“We must turn up the heat in a sustained effort against the scourge of climate change, which harms not just our land and water but people here and now, our human future and all earthly creation,” said Rabbi Fred Scherlinder Dobb of Adat Shalom Reconstructionist congregation in Bethesda, MD.
The executive directors of Greenpeace and 350.org, as well as the President of CREDO Mobile, also took part in today’s sit-in. So far, the ongoing White House protest that began on Saturday, Aug 21st has led to the arrest of over 500 Americans. The protest will continue until September 3rd with large crowds expected each day.
I’m home. I’m tired. And I feel great! Today 145 people were arrested in front of the White House to bring attention to the Keystone XL pipeline, a linchpin in the battle for climate justice. My police wristband shows that I was number 49.
With more than 60 people from the religious community joining the Tar Sands Action today, we were able to push the number of arrests over the past week up to 522.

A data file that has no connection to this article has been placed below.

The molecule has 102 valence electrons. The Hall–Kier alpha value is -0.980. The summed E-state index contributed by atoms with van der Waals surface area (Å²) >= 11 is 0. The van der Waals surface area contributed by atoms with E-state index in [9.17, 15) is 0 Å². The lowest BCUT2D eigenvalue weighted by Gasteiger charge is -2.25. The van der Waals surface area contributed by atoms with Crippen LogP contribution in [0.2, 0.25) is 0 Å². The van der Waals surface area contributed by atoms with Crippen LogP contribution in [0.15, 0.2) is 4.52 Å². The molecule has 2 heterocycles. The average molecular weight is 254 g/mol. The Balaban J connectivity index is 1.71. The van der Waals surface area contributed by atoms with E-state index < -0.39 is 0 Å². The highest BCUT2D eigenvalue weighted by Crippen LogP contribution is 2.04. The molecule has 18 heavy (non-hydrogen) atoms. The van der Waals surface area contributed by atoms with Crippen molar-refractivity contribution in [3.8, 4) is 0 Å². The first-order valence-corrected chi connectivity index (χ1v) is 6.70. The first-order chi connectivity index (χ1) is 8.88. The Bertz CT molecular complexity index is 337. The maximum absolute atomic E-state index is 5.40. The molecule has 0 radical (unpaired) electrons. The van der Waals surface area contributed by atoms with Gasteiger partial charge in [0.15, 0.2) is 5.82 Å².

We had a very hot ride in the police van but the Park Police processed us very quickly. We were released from custody and greeted outside with water, granola bars, and hugs. What could be better?
But the point was not to get arrested. The point was to make of our lives a living witness. To make it clear that climate change has gone too far and we are no longer going to stand idly by while our sisters, brothers, and home planet are torn apart by oil companies. Here are a couple of photos from today, but see many more here.
Please keep me in your prayers as I prepare myself for tomorrow’s Tar Sands Action at the White House. It will likely end in a “very civil civil disobedience,” as Bill McKibben says – and arrest. To date, 381 people have been arrested. Monday’s “religious contingent” will likely be the largest group yet. I’m grateful to be able to live my “Christian lifestyle” out loud in this way – to take a small political risk for the gospel.